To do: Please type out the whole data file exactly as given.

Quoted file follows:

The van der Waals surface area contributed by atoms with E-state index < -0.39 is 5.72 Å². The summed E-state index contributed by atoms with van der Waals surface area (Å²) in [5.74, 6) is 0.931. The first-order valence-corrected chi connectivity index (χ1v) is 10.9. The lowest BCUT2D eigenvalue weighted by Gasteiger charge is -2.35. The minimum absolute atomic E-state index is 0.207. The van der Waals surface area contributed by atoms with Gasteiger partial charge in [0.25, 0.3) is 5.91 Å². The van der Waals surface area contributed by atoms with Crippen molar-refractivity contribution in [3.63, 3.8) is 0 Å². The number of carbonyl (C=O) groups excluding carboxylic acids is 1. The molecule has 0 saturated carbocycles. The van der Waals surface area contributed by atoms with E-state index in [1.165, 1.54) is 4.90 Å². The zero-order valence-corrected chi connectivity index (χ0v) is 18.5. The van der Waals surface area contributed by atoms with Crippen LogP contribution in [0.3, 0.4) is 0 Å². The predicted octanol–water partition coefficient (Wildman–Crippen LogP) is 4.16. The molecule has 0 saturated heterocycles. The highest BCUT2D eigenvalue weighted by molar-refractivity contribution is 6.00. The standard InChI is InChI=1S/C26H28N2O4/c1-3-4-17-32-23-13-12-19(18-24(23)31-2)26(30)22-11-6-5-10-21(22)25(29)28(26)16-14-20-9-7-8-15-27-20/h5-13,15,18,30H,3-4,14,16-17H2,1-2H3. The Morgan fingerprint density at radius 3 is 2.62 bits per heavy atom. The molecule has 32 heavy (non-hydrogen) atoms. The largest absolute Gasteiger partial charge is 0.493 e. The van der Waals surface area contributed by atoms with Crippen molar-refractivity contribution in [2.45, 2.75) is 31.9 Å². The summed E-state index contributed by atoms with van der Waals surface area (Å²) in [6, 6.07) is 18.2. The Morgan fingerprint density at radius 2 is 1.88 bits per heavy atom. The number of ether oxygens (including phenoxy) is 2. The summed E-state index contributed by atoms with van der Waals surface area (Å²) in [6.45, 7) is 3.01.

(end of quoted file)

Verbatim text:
The van der Waals surface area contributed by atoms with E-state index < -0.39 is 5.72 Å². The summed E-state index contributed by atoms with van der Waals surface area (Å²) in [5.74, 6) is 0.931. The first-order valence-corrected chi connectivity index (χ1v) is 10.9. The lowest BCUT2D eigenvalue weighted by Gasteiger charge is -2.35. The minimum absolute atomic E-state index is 0.207. The van der Waals surface area contributed by atoms with Gasteiger partial charge in [0.25, 0.3) is 5.91 Å². The van der Waals surface area contributed by atoms with Crippen molar-refractivity contribution in [3.63, 3.8) is 0 Å². The number of carbonyl (C=O) groups excluding carboxylic acids is 1. The molecule has 0 saturated carbocycles. The van der Waals surface area contributed by atoms with E-state index in [1.165, 1.54) is 4.90 Å². The zero-order valence-corrected chi connectivity index (χ0v) is 18.5. The van der Waals surface area contributed by atoms with Crippen LogP contribution in [0.3, 0.4) is 0 Å². The predicted octanol–water partition coefficient (Wildman–Crippen LogP) is 4.16. The molecule has 0 saturated heterocycles. The highest BCUT2D eigenvalue weighted by molar-refractivity contribution is 6.00. The standard InChI is InChI=1S/C26H28N2O4/c1-3-4-17-32-23-13-12-19(18-24(23)31-2)26(30)22-11-6-5-10-21(22)25(29)28(26)16-14-20-9-7-8-15-27-20/h5-13,15,18,30H,3-4,14,16-17H2,1-2H3. The Morgan fingerprint density at radius 3 is 2.62 bits per heavy atom. The molecule has 32 heavy (non-hydrogen) atoms. The largest absolute Gasteiger partial charge is 0.493 e. The van der Waals surface area contributed by atoms with Crippen molar-refractivity contribution in [2.45, 2.75) is 31.9 Å². The summed E-state index contributed by atoms with van der Waals surface area (Å²) in [6, 6.07) is 18.2. The Morgan fingerprint density at radius 2 is 1.88 bits per heavy atom. The number of ether oxygens (including phenoxy) is 2. The summed E-state index contributed by atoms with van der Waals surface area (Å²) in [6.45, 7) is 3.01.